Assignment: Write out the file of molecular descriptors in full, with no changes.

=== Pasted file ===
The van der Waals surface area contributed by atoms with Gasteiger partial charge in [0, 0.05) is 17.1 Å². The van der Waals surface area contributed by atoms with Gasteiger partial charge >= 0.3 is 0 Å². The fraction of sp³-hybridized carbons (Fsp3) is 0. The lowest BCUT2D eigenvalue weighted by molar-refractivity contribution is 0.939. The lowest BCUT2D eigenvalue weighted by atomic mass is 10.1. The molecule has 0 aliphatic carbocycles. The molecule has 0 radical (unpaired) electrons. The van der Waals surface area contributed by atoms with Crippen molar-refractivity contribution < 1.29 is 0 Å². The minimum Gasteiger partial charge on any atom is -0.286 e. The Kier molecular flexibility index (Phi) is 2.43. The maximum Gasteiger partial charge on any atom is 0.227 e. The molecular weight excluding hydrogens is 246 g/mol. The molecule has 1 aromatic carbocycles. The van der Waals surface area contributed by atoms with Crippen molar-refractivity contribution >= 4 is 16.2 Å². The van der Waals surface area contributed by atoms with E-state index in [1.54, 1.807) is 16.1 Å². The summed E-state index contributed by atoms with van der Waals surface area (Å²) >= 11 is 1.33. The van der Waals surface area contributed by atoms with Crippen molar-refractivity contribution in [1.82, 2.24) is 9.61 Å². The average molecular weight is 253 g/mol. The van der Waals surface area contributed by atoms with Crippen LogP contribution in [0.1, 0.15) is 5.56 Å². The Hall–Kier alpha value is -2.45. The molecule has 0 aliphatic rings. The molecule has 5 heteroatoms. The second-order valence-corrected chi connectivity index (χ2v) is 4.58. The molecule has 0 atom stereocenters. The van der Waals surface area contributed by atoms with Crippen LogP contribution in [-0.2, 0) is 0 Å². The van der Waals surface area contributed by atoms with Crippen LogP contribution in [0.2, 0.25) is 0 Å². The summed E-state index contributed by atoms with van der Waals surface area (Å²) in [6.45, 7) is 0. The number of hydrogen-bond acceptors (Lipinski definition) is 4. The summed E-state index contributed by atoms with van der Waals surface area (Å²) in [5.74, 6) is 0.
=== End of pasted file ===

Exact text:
The van der Waals surface area contributed by atoms with Gasteiger partial charge in [0, 0.05) is 17.1 Å². The van der Waals surface area contributed by atoms with Gasteiger partial charge >= 0.3 is 0 Å². The fraction of sp³-hybridized carbons (Fsp3) is 0. The lowest BCUT2D eigenvalue weighted by molar-refractivity contribution is 0.939. The lowest BCUT2D eigenvalue weighted by atomic mass is 10.1. The molecule has 0 aliphatic carbocycles. The molecule has 0 radical (unpaired) electrons. The van der Waals surface area contributed by atoms with Crippen molar-refractivity contribution < 1.29 is 0 Å². The minimum Gasteiger partial charge on any atom is -0.286 e. The Kier molecular flexibility index (Phi) is 2.43. The maximum Gasteiger partial charge on any atom is 0.227 e. The molecular weight excluding hydrogens is 246 g/mol. The molecule has 1 aromatic carbocycles. The van der Waals surface area contributed by atoms with Crippen molar-refractivity contribution >= 4 is 16.2 Å². The van der Waals surface area contributed by atoms with E-state index in [1.54, 1.807) is 16.1 Å². The summed E-state index contributed by atoms with van der Waals surface area (Å²) >= 11 is 1.33. The van der Waals surface area contributed by atoms with Crippen molar-refractivity contribution in [1.82, 2.24) is 9.61 Å². The average molecular weight is 253 g/mol. The van der Waals surface area contributed by atoms with Crippen LogP contribution in [0.1, 0.15) is 5.56 Å². The Hall–Kier alpha value is -2.45. The molecule has 0 aliphatic rings. The molecule has 5 heteroatoms. The second-order valence-corrected chi connectivity index (χ2v) is 4.58. The molecule has 0 atom stereocenters. The van der Waals surface area contributed by atoms with Crippen LogP contribution in [-0.2, 0) is 0 Å². The van der Waals surface area contributed by atoms with Crippen LogP contribution in [0.2, 0.25) is 0 Å². The summed E-state index contributed by atoms with van der Waals surface area (Å²) in [6.45, 7) is 0. The number of hydrogen-bond acceptors (Lipinski definition) is 4. The summed E-state index contributed by atoms with van der Waals surface area (Å²) in [5.74, 6) is 0.